"The way you handle yourself at a meal is a snapshot of how you handle yourself in business," observes Ellen A. Kaye, a well-known leadership image and etiquette consultant . . .
Your place setting, she explains, is the equivalent of your desk. It reflects your level of professionalism, neatness and attention to detail. By the same token, the manner in which you deal with the restaurant staff reflects the manner in which you work with your clients, prospects and colleagues.
I wholeheartedly agree that a junior-level staffer who is executive material should know that it's verboten to chew food with his or her mouth open. But the agency's list of 10 fine-dining rules strikes me as Amy Vanderbilt on speed.
The firm advises would-be execs to wipe their mouths "often" with their napkin. Shouldn't the frequency of napkin use depend on whether there's something to wipe?
And this recommendation seems kind of silly:
"When passing salt and pepper, always pass them together, as if they were a single entity, even if the person asked only for the salt."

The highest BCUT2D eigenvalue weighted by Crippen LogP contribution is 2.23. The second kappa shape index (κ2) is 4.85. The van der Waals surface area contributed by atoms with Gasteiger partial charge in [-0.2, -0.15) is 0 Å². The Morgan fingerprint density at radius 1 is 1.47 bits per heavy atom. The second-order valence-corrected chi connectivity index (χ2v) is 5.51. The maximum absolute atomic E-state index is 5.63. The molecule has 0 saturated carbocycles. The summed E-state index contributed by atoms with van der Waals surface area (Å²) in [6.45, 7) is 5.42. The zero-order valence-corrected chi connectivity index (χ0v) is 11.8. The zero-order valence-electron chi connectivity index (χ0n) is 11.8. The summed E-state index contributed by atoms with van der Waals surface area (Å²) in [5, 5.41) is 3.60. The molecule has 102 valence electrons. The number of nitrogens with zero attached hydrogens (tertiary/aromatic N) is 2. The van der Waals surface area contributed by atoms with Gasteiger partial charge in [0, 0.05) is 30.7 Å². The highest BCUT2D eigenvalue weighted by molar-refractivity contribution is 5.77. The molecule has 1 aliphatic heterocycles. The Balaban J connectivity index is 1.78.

Why? The agency offers no answer.
Even if you're the one being interviewed or explaining a business proposal, the placement agency says you should "make a concerted effort to keep up with everyone else, or plan to be 'finished' (with your meal) whenever your clients are done -- regardless of whether you are actually full."
I don't get all the fuss. Unless your host looks down at his or her watch or mentions an upcoming appointment, I don't think it's the end of the world if your host finishes eating four or five minutes before you do.
The agency also declares:
"Taste, then season. Did you realize it is an insult to your host and your chef if you salt your food before tasting it?"
I generally taste before seasoning, but if someone else wants to add salt or pepper to their food before tasting it, so what? Why the hell should it bother me? How is this "an insult" to either person?